The other day, someone posted a comment online about having noticed an explicit allusion to Jane Austen’s Emma in the 1992 sci fi novel by PD James (made into a film in 2006), The Children of Men (which I will call TCOM from here on in). That Janeite had written to James asking about the allusion, and James replied that Emma “was on a table near her typewriter, so she typed it in…in hindsight, she should have written "Middlemarch" which was more appropriate since the hero was a professor in Victorian studies.”
This has all come up because of the recent news that PD James, who has been at the top of the profession of mystery stories for half a century, is writing a sequel to Pride and Prejudice.
I was very intrigued by this mysterious allusion, and here is the result of my own brief sleuthing into it:
I find James's explanation of the Emma allusion in TCOM fascinating, and I will try to explain why. I started by checking the text of TCOM in Amazon.com, and the following must be the relevant passages in TCOM.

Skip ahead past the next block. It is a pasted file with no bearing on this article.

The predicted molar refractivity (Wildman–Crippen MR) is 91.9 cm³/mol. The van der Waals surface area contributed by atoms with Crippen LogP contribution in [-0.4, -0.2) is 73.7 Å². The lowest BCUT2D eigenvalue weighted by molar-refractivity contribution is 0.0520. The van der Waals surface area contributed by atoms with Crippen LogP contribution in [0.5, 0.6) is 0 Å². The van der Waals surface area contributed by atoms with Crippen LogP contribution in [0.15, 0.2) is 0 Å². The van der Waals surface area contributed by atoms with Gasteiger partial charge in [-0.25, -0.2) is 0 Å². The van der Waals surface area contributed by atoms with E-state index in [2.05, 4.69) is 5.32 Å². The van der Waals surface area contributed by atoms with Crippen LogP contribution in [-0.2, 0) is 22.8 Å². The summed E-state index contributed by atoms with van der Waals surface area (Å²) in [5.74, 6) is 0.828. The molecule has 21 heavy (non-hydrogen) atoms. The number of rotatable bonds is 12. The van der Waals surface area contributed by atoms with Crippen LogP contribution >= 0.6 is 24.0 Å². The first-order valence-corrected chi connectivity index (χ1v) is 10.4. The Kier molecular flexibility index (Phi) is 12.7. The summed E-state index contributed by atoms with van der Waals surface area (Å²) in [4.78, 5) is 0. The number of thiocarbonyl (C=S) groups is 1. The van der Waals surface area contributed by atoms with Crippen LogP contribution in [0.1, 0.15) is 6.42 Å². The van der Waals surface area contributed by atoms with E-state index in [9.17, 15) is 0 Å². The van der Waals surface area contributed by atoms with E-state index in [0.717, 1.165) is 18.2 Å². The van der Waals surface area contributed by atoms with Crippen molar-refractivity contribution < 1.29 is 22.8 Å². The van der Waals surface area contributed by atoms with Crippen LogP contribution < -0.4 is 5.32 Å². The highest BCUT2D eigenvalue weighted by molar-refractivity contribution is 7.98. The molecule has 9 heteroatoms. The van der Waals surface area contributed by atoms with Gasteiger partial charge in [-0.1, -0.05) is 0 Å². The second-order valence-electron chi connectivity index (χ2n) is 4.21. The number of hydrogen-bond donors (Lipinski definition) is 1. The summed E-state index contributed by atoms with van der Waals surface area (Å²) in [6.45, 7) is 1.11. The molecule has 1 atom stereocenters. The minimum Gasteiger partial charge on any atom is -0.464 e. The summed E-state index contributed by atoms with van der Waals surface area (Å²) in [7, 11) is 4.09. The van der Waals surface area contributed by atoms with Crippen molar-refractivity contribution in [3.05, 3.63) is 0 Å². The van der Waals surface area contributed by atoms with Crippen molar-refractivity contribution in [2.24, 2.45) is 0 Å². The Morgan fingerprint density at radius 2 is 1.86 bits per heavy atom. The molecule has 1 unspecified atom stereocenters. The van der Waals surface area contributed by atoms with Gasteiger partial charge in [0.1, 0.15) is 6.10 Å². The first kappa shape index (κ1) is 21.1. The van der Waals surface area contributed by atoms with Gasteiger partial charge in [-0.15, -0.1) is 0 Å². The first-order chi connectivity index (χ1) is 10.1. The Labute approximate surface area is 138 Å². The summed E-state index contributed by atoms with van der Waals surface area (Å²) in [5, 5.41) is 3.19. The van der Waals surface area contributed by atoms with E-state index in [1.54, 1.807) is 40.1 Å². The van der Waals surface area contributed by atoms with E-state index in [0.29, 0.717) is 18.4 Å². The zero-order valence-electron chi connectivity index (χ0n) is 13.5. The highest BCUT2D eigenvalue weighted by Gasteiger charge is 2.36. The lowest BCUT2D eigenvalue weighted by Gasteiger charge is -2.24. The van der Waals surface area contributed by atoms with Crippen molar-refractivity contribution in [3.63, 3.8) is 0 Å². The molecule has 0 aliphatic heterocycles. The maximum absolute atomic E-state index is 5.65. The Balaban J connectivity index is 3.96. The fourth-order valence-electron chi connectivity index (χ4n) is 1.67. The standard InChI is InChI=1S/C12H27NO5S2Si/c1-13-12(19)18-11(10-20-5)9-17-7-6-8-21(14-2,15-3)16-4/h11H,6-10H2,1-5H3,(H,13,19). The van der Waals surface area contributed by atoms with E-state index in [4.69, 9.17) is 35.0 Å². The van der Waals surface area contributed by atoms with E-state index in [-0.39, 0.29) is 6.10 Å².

First we have the final passage in Chapter 22, near the end of the novel, after Jasper (played by Michael Caine in the 2006 film adaptation) has just been discovered to have killed himself. As you will note, I think you have slightly misremembered the scene, although not in a material way:
"Carefully he edged the Renault out of the gate and parked it behind the Rover. Rolf, pacing beside the car, was indignant. 'You've been a hell of a time. Did you have trouble?' 'No, Jasper's dead. Suicide.
We've collected as much as the car will hold. Drive the Rover into the garage and I'll lock it and the gate. I've already locked the house.' There was nothing worth transferring from the Rover to the Renault
except his road maps and A PAPERBACK EDITION OF EMMA, WHICH HE FOUND IN THE GLOVE BOX. HE SLIPPED THE BOOK INTO HIS INNER COAT POCKET, which held the revolver and his diary. Two minutes later they were together in the Renault. Theo took the driver's seat. Rolf, after a moment's hesitation, got in beside him. Julian sat in the back between Miriam and Luke. Theo locked the gate and tossed the key over. Nothing could be seen of the darkened house except the high black slope of the roof."